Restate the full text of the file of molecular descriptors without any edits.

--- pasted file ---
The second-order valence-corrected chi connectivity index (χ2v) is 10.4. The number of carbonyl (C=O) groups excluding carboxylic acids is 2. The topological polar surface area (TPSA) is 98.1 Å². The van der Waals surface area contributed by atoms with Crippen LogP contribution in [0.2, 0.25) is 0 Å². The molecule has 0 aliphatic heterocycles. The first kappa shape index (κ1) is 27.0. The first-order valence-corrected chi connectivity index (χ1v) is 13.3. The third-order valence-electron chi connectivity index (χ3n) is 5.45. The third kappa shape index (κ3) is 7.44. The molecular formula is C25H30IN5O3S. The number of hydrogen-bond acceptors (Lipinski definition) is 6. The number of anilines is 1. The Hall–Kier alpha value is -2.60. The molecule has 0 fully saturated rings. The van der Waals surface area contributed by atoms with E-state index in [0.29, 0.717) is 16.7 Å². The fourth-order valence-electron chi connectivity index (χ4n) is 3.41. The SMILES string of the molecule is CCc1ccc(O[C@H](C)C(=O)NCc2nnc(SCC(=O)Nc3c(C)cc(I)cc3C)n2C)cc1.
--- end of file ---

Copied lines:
The second-order valence-corrected chi connectivity index (χ2v) is 10.4. The number of carbonyl (C=O) groups excluding carboxylic acids is 2. The topological polar surface area (TPSA) is 98.1 Å². The van der Waals surface area contributed by atoms with Crippen LogP contribution in [0.2, 0.25) is 0 Å². The molecule has 0 aliphatic heterocycles. The first kappa shape index (κ1) is 27.0. The first-order valence-corrected chi connectivity index (χ1v) is 13.3. The third-order valence-electron chi connectivity index (χ3n) is 5.45. The third kappa shape index (κ3) is 7.44. The molecular formula is C25H30IN5O3S. The number of hydrogen-bond acceptors (Lipinski definition) is 6. The number of anilines is 1. The Hall–Kier alpha value is -2.60. The molecule has 0 fully saturated rings. The van der Waals surface area contributed by atoms with E-state index in [0.29, 0.717) is 16.7 Å². The fourth-order valence-electron chi connectivity index (χ4n) is 3.41. The SMILES string of the molecule is CCc1ccc(O[C@H](C)C(=O)NCc2nnc(SCC(=O)Nc3c(C)cc(I)cc3C)n2C)cc1.